After waiting five years, the agonising 40 minute install process for Gran Turismo 5 stings like the slap of a wet towel against an exposed buttock.
Throughout all the delays, the promises, the hype and the anticipation, it's the final reminder that not only do good things take time, they'll usually take your time as well.
When it comes to racing games, nothing quite approaches the level of intense scrutiny applied by the PlayStation community towards Gran Turismo. Polyphony Digital's Kazunori Yamauchi, having percolated this release for about as long as realistically possible without including a defibrillator in the collectors edition, has traditionally stepped up to the challenge with aplomb. He's produced some of the finest, most richly detailed racing simulators available on any platform, and in many respects Gran Turismo 5 deviates little from his exemplary track record.
At first glance, the inclusion of over a thousand licensed cars seems like a preposterously overinflated achievement, and this is really where the gaps in the mortar start. Gran Turismo 5 has a Jekyll & Hyde demeanour just bubbling below the surface, ready to present itself at the most inopportune time; roughly 800 of these vehicles have been lifted from Gran Turismo 4 without any real makeover at all. They have no cockpit modelling, and their tinted windows afford less of a view than the average Hollywood limousine.
The tracks we know and love from years past make a comeback; Autumn Ring, Deep Forest, Trial Mountain, Cote d’Azur, they're all here. But instead of adding to them in any measurable way by harnessing the considerable artistic scope of the PS3, they're flat, lacking in detail and wholly representative of the kind of technology that wouldn't make a PS2 break sweat.
Delve a little deeper and you'll discover a game that appears to have been designed by a committee. The new menu interface replaces the easy-to-navigate map system found in previous Turismo releases with a bland series of graphical banners and icons. At one point I wasn't sure whether I was playing one of the most anticipated racing titles in history, or stuck in the lobby of a Westfield shopping centre using the electronic information kiosk to find Whitcoulls.
There's an endless series of submenus that force you to go further and further down the rabbit hole to get to the particular challenge you're after, most of which aren't connected in parallel with any others, requiring you to retrace your steps back to the main screen in order to try something new. Sure, you'll get used to it eventually, but why should you have to?
It's no secret that Blu-Ray, as a delivery media, isn't anywhere near as fast as a hard drive, which is why enduring the aforementioned installation process is paramount. So you may well question why there are there load times of up to thirty seconds before racing, during which an "installing" icon will flash infuriatingly; Isn't that what I did in the background earlier whilst vacuuming the office, taking out the rubbish and mastering Cantonese? It wouldn't be so bad if the otherwise black screen was populated with detailed information about the thousands of vehicles in the game - it's all there when you go to purchase a car, and makes for entertaining reading. But at best you'll get a list of AI drivers scrolling across the top of the screen. Thanks for the trip back to 1995, guys.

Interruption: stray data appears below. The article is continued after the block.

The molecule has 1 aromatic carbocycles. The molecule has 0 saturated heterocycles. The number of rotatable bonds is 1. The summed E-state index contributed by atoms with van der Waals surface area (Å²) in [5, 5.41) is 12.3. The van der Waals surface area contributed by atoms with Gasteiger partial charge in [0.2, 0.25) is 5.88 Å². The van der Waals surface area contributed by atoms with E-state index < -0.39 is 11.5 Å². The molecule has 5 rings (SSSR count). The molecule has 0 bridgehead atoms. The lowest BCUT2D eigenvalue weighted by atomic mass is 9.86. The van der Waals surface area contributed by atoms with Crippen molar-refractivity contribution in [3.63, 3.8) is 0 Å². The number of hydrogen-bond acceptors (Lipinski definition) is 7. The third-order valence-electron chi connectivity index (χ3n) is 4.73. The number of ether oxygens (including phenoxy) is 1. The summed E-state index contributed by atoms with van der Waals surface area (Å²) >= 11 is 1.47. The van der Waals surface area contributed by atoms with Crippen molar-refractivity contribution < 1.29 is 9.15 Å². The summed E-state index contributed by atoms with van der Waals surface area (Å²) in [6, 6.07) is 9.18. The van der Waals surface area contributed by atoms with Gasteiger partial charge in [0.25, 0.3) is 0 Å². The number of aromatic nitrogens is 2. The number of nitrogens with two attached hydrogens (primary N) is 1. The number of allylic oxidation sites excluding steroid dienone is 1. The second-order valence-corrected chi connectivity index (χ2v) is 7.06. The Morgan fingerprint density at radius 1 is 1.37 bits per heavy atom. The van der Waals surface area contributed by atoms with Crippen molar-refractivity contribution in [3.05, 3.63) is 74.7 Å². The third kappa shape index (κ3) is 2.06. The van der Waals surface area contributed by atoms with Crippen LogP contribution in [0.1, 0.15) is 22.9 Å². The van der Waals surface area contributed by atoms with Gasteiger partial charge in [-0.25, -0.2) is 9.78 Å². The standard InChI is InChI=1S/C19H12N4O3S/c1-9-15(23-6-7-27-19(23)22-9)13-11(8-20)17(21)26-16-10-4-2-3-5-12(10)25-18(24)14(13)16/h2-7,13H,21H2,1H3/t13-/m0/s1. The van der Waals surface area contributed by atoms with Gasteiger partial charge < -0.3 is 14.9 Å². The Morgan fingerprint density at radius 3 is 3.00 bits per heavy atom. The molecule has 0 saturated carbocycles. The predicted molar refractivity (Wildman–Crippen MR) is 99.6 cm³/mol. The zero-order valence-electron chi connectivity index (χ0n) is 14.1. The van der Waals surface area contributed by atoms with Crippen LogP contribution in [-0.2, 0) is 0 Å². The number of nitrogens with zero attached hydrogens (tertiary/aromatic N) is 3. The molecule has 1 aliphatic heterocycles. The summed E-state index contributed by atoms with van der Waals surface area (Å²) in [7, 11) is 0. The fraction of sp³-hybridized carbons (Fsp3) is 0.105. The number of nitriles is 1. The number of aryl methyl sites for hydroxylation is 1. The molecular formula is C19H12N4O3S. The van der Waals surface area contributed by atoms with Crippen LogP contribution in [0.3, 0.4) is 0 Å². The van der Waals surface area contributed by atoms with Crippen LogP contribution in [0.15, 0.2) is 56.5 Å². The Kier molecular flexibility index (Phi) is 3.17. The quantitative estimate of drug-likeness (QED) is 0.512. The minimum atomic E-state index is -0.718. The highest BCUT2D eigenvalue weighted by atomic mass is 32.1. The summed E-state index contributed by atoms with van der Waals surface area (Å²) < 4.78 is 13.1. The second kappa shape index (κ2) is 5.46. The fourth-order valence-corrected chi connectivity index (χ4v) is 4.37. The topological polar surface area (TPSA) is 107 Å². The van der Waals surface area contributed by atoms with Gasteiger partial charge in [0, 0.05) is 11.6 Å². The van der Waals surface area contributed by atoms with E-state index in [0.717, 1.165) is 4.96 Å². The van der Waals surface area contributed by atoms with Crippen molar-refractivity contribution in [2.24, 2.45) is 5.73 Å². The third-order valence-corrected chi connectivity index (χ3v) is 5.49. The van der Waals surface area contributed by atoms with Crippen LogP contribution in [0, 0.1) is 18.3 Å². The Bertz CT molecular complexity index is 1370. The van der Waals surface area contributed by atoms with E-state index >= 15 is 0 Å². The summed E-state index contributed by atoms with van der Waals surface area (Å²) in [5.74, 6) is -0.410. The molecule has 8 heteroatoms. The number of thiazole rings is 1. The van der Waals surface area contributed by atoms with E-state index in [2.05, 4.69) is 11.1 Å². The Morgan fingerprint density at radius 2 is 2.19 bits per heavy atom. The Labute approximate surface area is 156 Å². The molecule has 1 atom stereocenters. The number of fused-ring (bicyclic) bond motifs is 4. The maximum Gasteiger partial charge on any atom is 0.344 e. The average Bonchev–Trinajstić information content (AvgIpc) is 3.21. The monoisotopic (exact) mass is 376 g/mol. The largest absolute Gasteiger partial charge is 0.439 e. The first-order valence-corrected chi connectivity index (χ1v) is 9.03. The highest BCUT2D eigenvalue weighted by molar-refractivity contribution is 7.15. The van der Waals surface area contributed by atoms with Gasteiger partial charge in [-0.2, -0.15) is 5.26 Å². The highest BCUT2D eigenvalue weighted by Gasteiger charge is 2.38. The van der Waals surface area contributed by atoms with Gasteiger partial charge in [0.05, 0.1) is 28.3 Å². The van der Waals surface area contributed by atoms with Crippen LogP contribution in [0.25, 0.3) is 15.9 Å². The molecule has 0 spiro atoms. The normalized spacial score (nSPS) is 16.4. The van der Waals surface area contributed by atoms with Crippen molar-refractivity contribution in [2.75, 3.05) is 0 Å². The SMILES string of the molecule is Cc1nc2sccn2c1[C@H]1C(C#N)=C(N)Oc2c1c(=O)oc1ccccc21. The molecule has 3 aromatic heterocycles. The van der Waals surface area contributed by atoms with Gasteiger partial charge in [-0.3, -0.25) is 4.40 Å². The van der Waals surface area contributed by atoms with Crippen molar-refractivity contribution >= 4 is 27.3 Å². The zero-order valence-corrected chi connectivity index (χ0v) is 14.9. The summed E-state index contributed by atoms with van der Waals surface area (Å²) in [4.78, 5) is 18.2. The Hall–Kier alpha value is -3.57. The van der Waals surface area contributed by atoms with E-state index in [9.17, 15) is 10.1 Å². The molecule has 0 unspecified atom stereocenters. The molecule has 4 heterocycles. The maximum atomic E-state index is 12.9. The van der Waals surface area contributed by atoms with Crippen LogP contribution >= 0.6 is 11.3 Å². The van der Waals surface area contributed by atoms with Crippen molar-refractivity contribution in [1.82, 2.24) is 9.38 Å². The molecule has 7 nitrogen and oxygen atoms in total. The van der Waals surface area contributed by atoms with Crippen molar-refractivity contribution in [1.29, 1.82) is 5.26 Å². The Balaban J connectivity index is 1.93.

The inclusion of the Top Gear Test Track will win favour with fans of the highly-rated BBC series, at first. Unfortunately it's not actually possible to drive any of the "reasonably priced" cars featured in the television series. The Suzuki Liana, Chevrolet Lacetti and Kia Cee'd simply aren't in the game at all. Those who had grandiose dreams of beating Jay Kay or that smug guy from Grand Designs in the comfort of their own lounge have every right to be annoyed at this oversight.
The B-Spec challenge, whilst an interesting curiosity, serves as little more than a distraction. You'll enter your fictitious racing driver in a series of races, all the while issuing commands at various points in the action. By checking the mental and physical exhaustion levels of your driver, you can decide whether or not to issue a directive to speed up, slow down, maintain the current pace or overtake. After watching your driver lose, you can then choose to recreate the same race and take control yourself. You'll most likely destroy the opposition and be left wondering why this AI vs. AI struggle has been included in the first place.
AI has always been a cause for contention in Gran Turismo, and despite a few improvements there's little to crow about this time around. Cars will lurch off the start line sideways to stick to the racing line. They'll brake far too soon and plow into you if you happen to find yourself stationary at any point. Not that it really matters, the inclusion of a damage model appears to have been wrung with considerable force from the hands of Polyphony, with all but the most spectacular of crashes barely bending an aerial, let alone causing the type of real-world destruction you might have been hoping for. Granted, the damage model scales as you level, and some cars have better collision damage effects than others, but it feels clumsy and prohibitive.
The age-old argument regarding licensed vehicles showing realistic damage doesn't hold water here either; Forza 3 has shown it can be done. It's clear that Polyphony have no interest in rendering accurate damage on the vehicles they've spent hundreds of hours slaving over. Even the impact noise sounds like someone has inflated a wet paper bag and slammed it against a cardboard box.